• This week the Minister for Social Development, Paula Bennett, announced that some beneficiary jobseekers will be required to take a pre-employment drug test from July 2013.  Jobseekers will be sanctioned if they refuse or fail a drug test.  Sanctions have three degrees of severity; (first) a warning, (second) loss of 50% of benefit payment, (third) loss of full benefit.  Given Māori comprise 32% of beneficiaries, it is possible this policy will affect greater proportions of Māori than others. 
    • Iwi delegates attending the Pacific Island Forum (in Rarotonga) have expressed an interest in joining the forum’s Polynesian Leaders’ sub-group.
    • On Wednesday the Tertiary Education, Skills and Employment Minister, Steven Joyce, and the Education Minister, Hekia Parata, released action plans on the Better Public Service targets relating to boosting skills and employment.   The information presented is largely a reiteration of existing planning in these areas.  There is some Māori-focused content, but it is not significant.  We are presently reviewing these materials, along with the recently released Māori Strategy of the New Zealand Qualification Authority.  

    Māori news stories for the week ending 10 August 2012

    • This week the Treaty Tribes Coalition and the Māori Fisheries Trust held the seventh National Māori Fisheries Conference in Auckland.  The conference focussed on fisheries trading in the present economic climate, and on sector regulatory changes. (Notable regulatory changes include the pending prohibition on the use of foreign-chartered vessels; refer to pānui E17/2012 for details.)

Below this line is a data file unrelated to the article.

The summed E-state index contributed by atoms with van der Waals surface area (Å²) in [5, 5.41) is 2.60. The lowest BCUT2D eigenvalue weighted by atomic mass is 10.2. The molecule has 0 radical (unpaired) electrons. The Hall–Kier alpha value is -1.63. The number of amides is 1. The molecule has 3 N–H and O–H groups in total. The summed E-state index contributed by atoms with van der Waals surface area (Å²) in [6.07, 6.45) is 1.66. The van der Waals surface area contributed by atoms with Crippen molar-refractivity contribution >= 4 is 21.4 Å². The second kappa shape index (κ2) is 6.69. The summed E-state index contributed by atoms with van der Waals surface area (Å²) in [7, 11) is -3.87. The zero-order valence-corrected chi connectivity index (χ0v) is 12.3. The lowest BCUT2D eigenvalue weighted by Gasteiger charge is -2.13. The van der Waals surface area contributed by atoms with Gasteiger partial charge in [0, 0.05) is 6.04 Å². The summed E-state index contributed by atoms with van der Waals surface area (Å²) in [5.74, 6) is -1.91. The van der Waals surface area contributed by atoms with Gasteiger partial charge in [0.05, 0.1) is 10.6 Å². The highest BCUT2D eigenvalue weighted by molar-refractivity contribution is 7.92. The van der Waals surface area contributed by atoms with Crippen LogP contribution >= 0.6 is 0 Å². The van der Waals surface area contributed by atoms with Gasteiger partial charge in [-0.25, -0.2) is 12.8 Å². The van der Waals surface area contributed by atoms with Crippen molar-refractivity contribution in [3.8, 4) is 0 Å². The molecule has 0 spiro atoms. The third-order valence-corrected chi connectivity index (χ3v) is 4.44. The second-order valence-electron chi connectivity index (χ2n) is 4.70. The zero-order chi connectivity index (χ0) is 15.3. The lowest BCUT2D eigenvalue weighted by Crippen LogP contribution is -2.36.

• On Wednesday the Court of Appeal dismissed the legal challenge from the ‘Independent Purchaser Group’ (a consortium led by Sir Michael Fay), to prevent the sale of the sixteen former Crafar dairy farms to Shanghai Pengxin.  Māori interests (from Ngāti Rereahu and Tūwharetoa) involved in the challenge have ruled out any further legal action.
    • Last Wednesday Te Uri o Hau and the Northland Regional Council signed a memorandum of understanding.  The memorandum confirms a role for Te Uri o Hau in environmental, economic and social matters within the purview of the Council.
    • Ngā Pae o te Māramatanga  have commissioned researchers from the University of Canterbury to study and identify the qualities which make high achieving Te Arawa students successful learners.  The study, Ka Awatea, will be completed in 2014.
    • The Human Rights Commission is consulting on the meaning of ‘rangatiratanga’, in the context of modern Aotearoa / New Zealand.   Further information is available on their website.
    • On Wednesday a financial recovery plan was announced for Rata Te Āwhina Trust.  The Trust is a Whānau Ora provider, which was  placed under the control of a change manager in July, after an independent report identified issues of mismanagement.